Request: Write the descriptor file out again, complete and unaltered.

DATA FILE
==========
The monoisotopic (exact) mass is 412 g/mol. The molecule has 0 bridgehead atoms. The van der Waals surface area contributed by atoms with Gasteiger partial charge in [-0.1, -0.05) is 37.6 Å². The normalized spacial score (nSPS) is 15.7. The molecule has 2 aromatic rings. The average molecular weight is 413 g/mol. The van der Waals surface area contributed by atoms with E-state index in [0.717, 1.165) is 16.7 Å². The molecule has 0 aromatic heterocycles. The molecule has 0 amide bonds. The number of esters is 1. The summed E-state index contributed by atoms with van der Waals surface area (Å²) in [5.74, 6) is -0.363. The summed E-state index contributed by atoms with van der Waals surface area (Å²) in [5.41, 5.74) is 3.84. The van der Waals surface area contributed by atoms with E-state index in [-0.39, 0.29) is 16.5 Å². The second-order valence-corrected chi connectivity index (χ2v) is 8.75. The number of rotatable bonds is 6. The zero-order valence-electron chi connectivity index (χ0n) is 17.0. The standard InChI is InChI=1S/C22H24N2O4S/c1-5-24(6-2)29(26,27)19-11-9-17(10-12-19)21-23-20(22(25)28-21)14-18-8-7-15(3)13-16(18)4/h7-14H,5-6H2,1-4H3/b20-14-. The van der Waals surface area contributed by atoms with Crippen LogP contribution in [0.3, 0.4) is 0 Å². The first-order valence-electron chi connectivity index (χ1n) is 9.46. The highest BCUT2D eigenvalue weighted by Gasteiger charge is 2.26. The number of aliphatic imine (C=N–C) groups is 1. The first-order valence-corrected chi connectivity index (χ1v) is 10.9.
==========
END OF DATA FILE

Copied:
The monoisotopic (exact) mass is 412 g/mol. The molecule has 0 bridgehead atoms. The van der Waals surface area contributed by atoms with Gasteiger partial charge in [-0.1, -0.05) is 37.6 Å². The normalized spacial score (nSPS) is 15.7. The molecule has 2 aromatic rings. The average molecular weight is 413 g/mol. The van der Waals surface area contributed by atoms with E-state index in [0.717, 1.165) is 16.7 Å². The molecule has 0 aromatic heterocycles. The molecule has 0 amide bonds. The number of esters is 1. The summed E-state index contributed by atoms with van der Waals surface area (Å²) in [5.74, 6) is -0.363. The summed E-state index contributed by atoms with van der Waals surface area (Å²) in [5.41, 5.74) is 3.84. The van der Waals surface area contributed by atoms with E-state index in [-0.39, 0.29) is 16.5 Å². The second-order valence-corrected chi connectivity index (χ2v) is 8.75. The number of rotatable bonds is 6. The zero-order valence-electron chi connectivity index (χ0n) is 17.0. The standard InChI is InChI=1S/C22H24N2O4S/c1-5-24(6-2)29(26,27)19-11-9-17(10-12-19)21-23-20(22(25)28-21)14-18-8-7-15(3)13-16(18)4/h7-14H,5-6H2,1-4H3/b20-14-. The van der Waals surface area contributed by atoms with Crippen LogP contribution in [0.3, 0.4) is 0 Å². The first-order valence-electron chi connectivity index (χ1n) is 9.46. The highest BCUT2D eigenvalue weighted by Gasteiger charge is 2.26. The number of aliphatic imine (C=N–C) groups is 1. The first-order valence-corrected chi connectivity index (χ1v) is 10.9.